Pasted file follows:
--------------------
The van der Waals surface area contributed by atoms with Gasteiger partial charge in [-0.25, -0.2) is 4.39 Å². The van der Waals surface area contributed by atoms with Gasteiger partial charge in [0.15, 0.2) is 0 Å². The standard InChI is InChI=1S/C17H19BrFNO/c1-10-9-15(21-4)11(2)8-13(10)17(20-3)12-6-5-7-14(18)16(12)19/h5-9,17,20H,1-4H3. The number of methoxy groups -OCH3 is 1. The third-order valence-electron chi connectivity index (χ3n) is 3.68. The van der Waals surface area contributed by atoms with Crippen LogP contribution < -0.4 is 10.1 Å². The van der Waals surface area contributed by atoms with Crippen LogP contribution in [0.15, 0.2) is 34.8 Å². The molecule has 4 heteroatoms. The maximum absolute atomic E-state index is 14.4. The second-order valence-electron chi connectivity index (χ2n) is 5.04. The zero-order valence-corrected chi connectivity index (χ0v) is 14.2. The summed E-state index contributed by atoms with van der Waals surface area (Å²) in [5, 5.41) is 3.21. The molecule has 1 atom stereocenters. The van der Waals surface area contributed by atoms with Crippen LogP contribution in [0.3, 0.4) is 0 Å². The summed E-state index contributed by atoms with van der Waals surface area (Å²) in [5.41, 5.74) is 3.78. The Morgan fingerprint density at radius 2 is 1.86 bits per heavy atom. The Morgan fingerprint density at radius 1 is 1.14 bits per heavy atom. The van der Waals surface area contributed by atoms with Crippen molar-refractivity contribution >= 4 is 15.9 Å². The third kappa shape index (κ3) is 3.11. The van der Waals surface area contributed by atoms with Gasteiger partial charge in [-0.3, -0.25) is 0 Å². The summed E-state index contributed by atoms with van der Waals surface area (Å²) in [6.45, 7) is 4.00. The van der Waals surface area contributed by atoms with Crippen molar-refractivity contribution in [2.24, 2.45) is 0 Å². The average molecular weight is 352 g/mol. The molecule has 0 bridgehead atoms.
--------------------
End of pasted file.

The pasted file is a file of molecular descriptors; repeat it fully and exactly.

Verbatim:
The van der Waals surface area contributed by atoms with Gasteiger partial charge in [-0.25, -0.2) is 4.39 Å². The van der Waals surface area contributed by atoms with Gasteiger partial charge in [0.15, 0.2) is 0 Å². The standard InChI is InChI=1S/C17H19BrFNO/c1-10-9-15(21-4)11(2)8-13(10)17(20-3)12-6-5-7-14(18)16(12)19/h5-9,17,20H,1-4H3. The number of methoxy groups -OCH3 is 1. The third-order valence-electron chi connectivity index (χ3n) is 3.68. The van der Waals surface area contributed by atoms with Crippen LogP contribution < -0.4 is 10.1 Å². The van der Waals surface area contributed by atoms with Crippen LogP contribution in [0.15, 0.2) is 34.8 Å². The molecule has 4 heteroatoms. The maximum absolute atomic E-state index is 14.4. The second-order valence-electron chi connectivity index (χ2n) is 5.04. The zero-order valence-corrected chi connectivity index (χ0v) is 14.2. The summed E-state index contributed by atoms with van der Waals surface area (Å²) in [5, 5.41) is 3.21. The molecule has 1 atom stereocenters. The van der Waals surface area contributed by atoms with Crippen LogP contribution in [0.3, 0.4) is 0 Å². The summed E-state index contributed by atoms with van der Waals surface area (Å²) in [5.41, 5.74) is 3.78. The Morgan fingerprint density at radius 2 is 1.86 bits per heavy atom. The Morgan fingerprint density at radius 1 is 1.14 bits per heavy atom. The van der Waals surface area contributed by atoms with Crippen molar-refractivity contribution >= 4 is 15.9 Å². The third kappa shape index (κ3) is 3.11. The van der Waals surface area contributed by atoms with Gasteiger partial charge in [-0.3, -0.25) is 0 Å². The summed E-state index contributed by atoms with van der Waals surface area (Å²) in [6.45, 7) is 4.00. The van der Waals surface area contributed by atoms with Crippen molar-refractivity contribution in [2.24, 2.45) is 0 Å². The average molecular weight is 352 g/mol. The molecule has 0 bridgehead atoms.